Four Times Pokémon Sun and Moon Get Way Too Real

Illustration for article titled Four Times iPokémon Sun and Moon/i Get Way Too Real

Something that really surprised me about Pokémon Sun and Moon were the random spurts of bleakness. The latest generation of Pokémon games aren’t afraid to go there, even if it leaves the player uncomfortable about the implications.

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I’m not just talking about the dark Pokedex entries, which make everyone reconsider their favorite monster, as well as make you feel for bad if you ever used mega evolutions. Those are messed up, but it’s also just flavor text. The games themselves can get way too real, too. Here are some of my “favorite” moments.

The bastard who didn’t deserve Stufful

Illustration for article titled Four Times iPokémon Sun and Moon/i Get Way Too Real
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Illustration for article titled Four Times iPokémon Sun and Moon/i Get Way Too Real
Illustration for article titled Four Times iPokémon Sun and Moon/i Get Way Too Real

A terrible story in three screenshots. You gotta think: if Pokémon is anything like the real world, then people are dicks. They get pets, without realizing the big responsibility that comes with it—only to panic and abandon them. And yet look at this loyal little Stufful here, still dutifully waiting for its master to return. It’s the Pokémon version of Seymour waiting for Fry in Futurama:

The Tragic Accident

Illustration for article titled Four Times iPokémon Sun and Moon/i Get Way Too Real
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Illustration for article titled Four Times iPokémon Sun and Moon/i Get Way Too Real
Illustration for article titled Four Times iPokémon Sun and Moon/i Get Way Too Real
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Illustration for article titled Four Times iPokémon Sun and Moon/i Get Way Too Real

You can see the rest of this scene, here, courtesy of asperatology.

We all know that Pokémon can die, the games have already touched on that. Here’s a look at how a trainer’s death affects a Pokémon: it’s traumatic. In this case, Machamp will never go back into his Pokeball again.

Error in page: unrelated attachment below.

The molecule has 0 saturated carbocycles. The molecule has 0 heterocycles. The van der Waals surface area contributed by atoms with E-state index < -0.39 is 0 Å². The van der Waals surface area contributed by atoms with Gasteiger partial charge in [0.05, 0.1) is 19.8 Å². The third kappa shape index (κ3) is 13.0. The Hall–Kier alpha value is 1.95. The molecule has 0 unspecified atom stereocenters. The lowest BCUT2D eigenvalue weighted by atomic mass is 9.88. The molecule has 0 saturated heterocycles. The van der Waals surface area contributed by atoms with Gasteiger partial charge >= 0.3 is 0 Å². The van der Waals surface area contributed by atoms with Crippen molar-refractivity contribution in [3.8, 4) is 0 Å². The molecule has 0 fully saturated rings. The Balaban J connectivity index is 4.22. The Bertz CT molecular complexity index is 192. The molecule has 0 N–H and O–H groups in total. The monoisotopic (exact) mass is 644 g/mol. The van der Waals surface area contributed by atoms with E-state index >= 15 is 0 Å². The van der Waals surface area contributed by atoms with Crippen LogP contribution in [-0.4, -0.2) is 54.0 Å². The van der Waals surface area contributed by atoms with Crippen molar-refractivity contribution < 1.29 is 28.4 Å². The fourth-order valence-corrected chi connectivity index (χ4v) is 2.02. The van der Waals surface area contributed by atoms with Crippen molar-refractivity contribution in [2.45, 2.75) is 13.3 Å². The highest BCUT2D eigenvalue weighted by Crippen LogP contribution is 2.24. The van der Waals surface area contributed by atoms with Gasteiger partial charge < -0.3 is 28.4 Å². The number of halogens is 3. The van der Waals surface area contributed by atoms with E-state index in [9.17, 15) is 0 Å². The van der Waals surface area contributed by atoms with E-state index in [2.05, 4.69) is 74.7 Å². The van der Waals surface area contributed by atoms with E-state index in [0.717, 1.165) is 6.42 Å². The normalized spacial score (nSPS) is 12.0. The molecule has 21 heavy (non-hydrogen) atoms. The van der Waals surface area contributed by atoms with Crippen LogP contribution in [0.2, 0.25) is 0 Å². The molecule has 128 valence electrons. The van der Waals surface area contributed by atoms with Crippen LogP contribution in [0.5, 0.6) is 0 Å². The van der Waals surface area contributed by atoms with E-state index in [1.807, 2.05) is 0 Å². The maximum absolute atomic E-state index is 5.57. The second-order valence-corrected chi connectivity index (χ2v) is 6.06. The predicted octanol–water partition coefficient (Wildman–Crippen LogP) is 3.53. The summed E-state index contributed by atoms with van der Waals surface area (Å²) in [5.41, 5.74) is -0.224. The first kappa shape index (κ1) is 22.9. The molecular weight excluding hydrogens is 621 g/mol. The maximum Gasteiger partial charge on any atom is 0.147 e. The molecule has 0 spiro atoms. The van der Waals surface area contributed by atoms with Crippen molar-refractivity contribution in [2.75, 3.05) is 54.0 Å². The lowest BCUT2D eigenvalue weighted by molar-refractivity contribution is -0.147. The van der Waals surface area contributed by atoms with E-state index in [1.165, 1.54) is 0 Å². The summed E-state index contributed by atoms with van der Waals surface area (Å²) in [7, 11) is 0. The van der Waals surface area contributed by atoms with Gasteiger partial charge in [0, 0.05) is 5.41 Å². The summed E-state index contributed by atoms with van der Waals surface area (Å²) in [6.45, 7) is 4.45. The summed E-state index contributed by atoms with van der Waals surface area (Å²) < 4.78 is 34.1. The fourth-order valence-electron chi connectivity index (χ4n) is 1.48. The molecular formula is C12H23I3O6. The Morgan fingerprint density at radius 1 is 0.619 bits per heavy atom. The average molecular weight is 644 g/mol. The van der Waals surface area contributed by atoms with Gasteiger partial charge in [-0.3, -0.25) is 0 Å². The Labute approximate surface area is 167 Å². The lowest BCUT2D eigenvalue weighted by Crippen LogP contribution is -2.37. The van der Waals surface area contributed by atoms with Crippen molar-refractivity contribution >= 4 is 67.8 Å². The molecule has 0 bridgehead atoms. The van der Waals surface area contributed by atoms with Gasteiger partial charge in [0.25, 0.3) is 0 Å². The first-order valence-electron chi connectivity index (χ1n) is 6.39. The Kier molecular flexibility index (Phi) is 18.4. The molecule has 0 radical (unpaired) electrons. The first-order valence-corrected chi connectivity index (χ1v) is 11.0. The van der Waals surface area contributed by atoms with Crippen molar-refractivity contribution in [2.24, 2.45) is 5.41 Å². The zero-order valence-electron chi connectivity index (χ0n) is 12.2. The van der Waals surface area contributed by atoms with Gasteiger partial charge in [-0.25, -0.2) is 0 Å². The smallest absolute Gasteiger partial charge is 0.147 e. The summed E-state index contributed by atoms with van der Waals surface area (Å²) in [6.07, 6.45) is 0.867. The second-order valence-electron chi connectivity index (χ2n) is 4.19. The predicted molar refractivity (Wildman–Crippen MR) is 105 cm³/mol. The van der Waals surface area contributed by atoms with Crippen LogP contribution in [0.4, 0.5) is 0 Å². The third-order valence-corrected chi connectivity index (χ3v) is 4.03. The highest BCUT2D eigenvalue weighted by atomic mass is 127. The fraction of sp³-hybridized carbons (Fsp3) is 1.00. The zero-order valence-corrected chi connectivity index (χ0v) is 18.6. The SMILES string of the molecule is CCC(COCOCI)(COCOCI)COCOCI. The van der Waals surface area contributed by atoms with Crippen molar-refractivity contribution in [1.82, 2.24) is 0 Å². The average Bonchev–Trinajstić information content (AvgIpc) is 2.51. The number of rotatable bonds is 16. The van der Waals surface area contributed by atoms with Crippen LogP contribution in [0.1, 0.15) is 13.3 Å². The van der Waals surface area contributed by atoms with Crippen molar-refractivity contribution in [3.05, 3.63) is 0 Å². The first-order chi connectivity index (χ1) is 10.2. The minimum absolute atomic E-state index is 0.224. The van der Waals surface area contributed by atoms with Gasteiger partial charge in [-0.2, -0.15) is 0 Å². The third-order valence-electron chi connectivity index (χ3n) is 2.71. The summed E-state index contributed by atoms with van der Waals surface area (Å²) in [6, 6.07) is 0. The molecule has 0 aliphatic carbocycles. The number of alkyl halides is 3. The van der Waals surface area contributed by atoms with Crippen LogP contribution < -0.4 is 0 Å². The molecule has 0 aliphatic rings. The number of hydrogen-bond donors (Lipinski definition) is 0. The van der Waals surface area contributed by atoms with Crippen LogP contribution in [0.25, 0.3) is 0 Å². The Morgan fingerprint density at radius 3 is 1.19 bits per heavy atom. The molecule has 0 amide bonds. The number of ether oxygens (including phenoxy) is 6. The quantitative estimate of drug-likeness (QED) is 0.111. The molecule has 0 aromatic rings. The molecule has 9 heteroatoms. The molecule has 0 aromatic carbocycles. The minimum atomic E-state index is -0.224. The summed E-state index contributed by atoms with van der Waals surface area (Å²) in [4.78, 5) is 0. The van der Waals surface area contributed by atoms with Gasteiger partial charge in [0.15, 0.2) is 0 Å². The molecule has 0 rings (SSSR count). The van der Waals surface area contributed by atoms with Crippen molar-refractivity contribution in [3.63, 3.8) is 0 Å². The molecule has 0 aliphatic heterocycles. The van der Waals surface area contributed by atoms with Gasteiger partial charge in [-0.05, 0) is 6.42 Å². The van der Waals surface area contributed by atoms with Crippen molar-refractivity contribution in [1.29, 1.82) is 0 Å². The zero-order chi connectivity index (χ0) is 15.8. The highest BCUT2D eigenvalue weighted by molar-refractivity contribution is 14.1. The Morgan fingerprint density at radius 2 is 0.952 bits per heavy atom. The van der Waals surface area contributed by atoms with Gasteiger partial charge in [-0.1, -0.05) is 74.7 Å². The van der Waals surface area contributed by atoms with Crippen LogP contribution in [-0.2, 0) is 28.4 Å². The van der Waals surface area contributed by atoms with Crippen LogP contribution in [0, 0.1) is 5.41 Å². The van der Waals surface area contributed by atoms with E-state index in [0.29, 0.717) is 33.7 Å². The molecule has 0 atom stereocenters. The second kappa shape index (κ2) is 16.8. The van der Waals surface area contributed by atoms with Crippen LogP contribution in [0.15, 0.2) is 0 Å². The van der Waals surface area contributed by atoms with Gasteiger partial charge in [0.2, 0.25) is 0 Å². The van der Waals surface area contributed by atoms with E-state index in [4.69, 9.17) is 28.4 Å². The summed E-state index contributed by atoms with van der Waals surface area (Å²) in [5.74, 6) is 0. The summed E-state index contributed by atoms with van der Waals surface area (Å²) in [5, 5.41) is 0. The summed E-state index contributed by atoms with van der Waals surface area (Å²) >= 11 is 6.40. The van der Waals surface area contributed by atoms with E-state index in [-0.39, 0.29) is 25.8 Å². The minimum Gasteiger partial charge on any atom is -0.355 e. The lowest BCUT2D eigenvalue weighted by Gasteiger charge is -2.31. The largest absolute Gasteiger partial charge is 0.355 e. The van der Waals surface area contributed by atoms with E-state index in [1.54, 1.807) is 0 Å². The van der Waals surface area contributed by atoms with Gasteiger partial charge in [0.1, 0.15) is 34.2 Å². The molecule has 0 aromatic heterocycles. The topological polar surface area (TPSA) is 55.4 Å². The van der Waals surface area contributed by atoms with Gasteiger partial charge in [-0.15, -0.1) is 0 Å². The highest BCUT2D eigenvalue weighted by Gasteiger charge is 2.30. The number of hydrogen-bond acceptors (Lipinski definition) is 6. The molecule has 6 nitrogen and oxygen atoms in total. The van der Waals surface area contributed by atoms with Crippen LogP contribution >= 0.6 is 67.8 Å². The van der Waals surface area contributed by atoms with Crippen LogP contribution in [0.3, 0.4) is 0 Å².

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I’m curious, though: does this mean the trainer died while Pokeriding? There never seems to be any immediate danger to the player, though it would make sense for society to use Pokémon rides alongside normal modes of transportation. Accidents such as this one might not be uncommon: can you imagine how many Charizards have probably collided with airplanes?

Really, the graveyard as a whole is a stark scene:

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The question of consciousness

Illustration for article titled Four Times iPokémon Sun and Moon/i Get Way Too Real
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Illustration for article titled Four Times iPokémon Sun and Moon/i Get Way Too Real
Illustration for article titled Four Times iPokémon Sun and Moon/i Get Way Too Real
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Illustration for article titled Four Times iPokémon Sun and Moon/i Get Way Too Real

By posing this question, this random NPC opens up a world of terrifying possibilities. Are Pokémon just data we’re transferring around? Does that data get destroyed and recreated whenever we put it in a PC? Can data really be “conscious?” This is some Matrix level shit that I’d rather not think about.

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The potential domestic abuse

Illustration for article titled Four Times iPokémon Sun and Moon/i Get Way Too Real
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Illustration for article titled Four Times iPokémon Sun and Moon/i Get Way Too Real

Images courtesy of slunchy.

As fans understand it, this scene implies that someone was beaten with golf clubs. Thing is, this is Guzma’s old house—you know, the leader of Team Skull? I never felt animosity toward Team Skull; they’re pretty cool in my books. But a scene like this helps me understand where they’re coming from, too.

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Actually, a lot of Team Skull members have quietly sad dialogue:

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Bonus: the entire concept of Mimikyu, which is sad as hell.

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DISCUSSION

Pokemon as a general concept feels like a house of cards that you shouldn’t mess around with lest the whole thing collapse in on itself. Let’s not forget that your relationships with your Pokemon are founded on an institutionalised system of kidnapping and enslavement; no Pokemon chooses to go with you or fight in battles. It’s kind of ironic that James- a recurring villain in the anime- is apparently the best trainer because he asks his Pokemon what they want to do.

It’s for this reason that, more than other mediums, storytelling (and sometimes world building) in games is fraught because the two things are invariably going to butt heads. There are some things that are really, really incongruous like the whole domestic violence bit above, but you either accept that Pokemon as a whole is a beautiful lie, or you don’t play it at all.

On a side note, I kind of assumed that that woman and a Machamp were a couple now, which is a whole other can of worms we probably shouldn’t open.